Dream of: 20 March 2001 "Survivor"

Nine or ten people and I were standing in a circle in the backyard of a house. We were all engaged in a contest to see who would be the last member of the group to survive. Every week we met and voted off one member; the final survivor would be the winner of the contest.

An amiable man (probably in his mid 30s) who oversaw the contest was also with us. For some reason, this week he had directed that instead of one, two members of the group should be voted off. He also made an unexpected announcement to us: this week, instead of everyone voting, I alone would decide which two members would exit. For a moment I was reluctant to accept this responsibility, but I quickly perceived my best interests would be served if only I were to decide who would be ejected from the group. I therefore accepted the task and began trying to decide who must leave.

One other fellow spoke up; he proffered a suggestion of how I should determine who would leave, but I sternly rebuked him, stating that I would configure my own method.

I had already chosen one person to vote off – a fellow who hadn't even shown up for this meeting was an obvious choice. I remembered him and me having sat next to each other at the last meeting just a few meters from there, in a grove of pine trees. I even remembered how I had thought I would like to plant a tiny pine among the trees. And I had liked the fellow. But since he wasn't there, I decided he clearly must leave. Now, I only had to decide who the second ejectee must be.

***

After I had made my decision, the group congregated in the house, and we all sat down at a wooden table. As we talked among ourselves, I began thinking about one member whom we had previously voted out. She had been referred to as the "Siamese girl." I was unsure how she had come to be known by this name; she wasn't a Siamese twin, and she didn't hale from Siam, although she did seem to have an oriental air about her. I recalled her having reminded me of my friend Kim (a woman a few years younger than I whom I first met in Portsmouth in 1977). I asked the others if they had heard anything about the Siamese girl, and someone said she had killed herself. I was stunned and I said that was just great, that after we had voted her off, she had killed herself.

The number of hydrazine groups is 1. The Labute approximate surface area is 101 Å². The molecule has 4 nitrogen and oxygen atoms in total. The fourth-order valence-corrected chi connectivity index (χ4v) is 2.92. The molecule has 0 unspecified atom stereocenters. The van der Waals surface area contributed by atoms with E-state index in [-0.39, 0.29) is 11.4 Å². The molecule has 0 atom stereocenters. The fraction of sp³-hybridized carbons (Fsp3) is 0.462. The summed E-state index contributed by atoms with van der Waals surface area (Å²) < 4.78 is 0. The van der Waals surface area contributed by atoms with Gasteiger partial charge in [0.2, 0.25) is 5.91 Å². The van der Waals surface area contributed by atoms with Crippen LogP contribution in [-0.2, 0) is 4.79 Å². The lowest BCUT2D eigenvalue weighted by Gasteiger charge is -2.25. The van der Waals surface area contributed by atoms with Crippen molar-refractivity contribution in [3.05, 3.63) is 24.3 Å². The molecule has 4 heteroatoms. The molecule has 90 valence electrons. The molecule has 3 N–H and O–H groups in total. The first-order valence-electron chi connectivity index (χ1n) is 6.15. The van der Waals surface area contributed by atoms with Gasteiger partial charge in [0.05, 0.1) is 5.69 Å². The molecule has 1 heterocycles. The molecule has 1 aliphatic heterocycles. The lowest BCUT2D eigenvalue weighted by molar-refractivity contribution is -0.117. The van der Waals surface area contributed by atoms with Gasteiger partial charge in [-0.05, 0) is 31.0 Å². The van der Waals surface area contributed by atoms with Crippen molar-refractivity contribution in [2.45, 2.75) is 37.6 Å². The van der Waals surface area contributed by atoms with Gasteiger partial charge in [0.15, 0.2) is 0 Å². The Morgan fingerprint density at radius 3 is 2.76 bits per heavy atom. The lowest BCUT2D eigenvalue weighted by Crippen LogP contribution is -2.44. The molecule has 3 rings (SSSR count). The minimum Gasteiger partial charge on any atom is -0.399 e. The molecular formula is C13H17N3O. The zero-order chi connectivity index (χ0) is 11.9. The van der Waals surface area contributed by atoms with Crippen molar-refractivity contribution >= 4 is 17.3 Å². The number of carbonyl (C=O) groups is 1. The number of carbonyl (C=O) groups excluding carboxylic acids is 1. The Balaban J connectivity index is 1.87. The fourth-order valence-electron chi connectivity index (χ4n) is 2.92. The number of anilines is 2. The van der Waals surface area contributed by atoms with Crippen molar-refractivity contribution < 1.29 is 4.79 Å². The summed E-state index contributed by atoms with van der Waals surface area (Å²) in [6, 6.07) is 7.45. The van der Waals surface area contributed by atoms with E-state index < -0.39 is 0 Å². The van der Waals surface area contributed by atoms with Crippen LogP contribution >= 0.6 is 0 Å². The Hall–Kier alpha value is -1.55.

One woman in the group said she had attended the funeral of the Siamese girl and the woman pulled out some icing which had been on a cake at the funeral. The piece of icing was about five centimeters high and eight centimeters long and looked liked one of the cars of a train, perhaps even the engine. I was rather disgusted to think someone would be carrying this piece of icing around. Obviously the icing couldn't last much longer; I didn't even like looking at it.

The fellow (probably in his late 20s) sitting on my left looked like my old junior high school classmate, Craft. I watched as he leaned back on his back and began pulling on a blue diving suit which would cover his entire body. He had been given the suit as a reward for being in this group. I had earlier seen the suit, but I hadn't been interested in it. Now, however, I was interested and I regretted having not laid any claim to the obviously valuable suit. I resolved if I were ever to see a diving suit like this at a yard sale, I would be sure to buy it.

Our meeting was reaching its climax. At the close we conducted a bit of a ceremony. We began clapping our hands fast and rhythmically. I worked myself into a bit of a frenzy with the clapping. When we finished clapping, we were all supposed to pray. A collection basket was then passed around to take up an offering. I normally gave nothing, sometimes a dollar, but I was feeling generous today and thought I might put two dollars in the basket, even though no one else seemed to be giving more than a dollar. A very large basket for the collection was sitting on the table and appeared to be nailed down to the table, but a smaller basket was passed from person to person, until it reached one fellow, who simply sat with his eyes closed and didn't pick up the basket. Apparently he was still praying. Someone called to him, "Henry, would you please pass on the basket."

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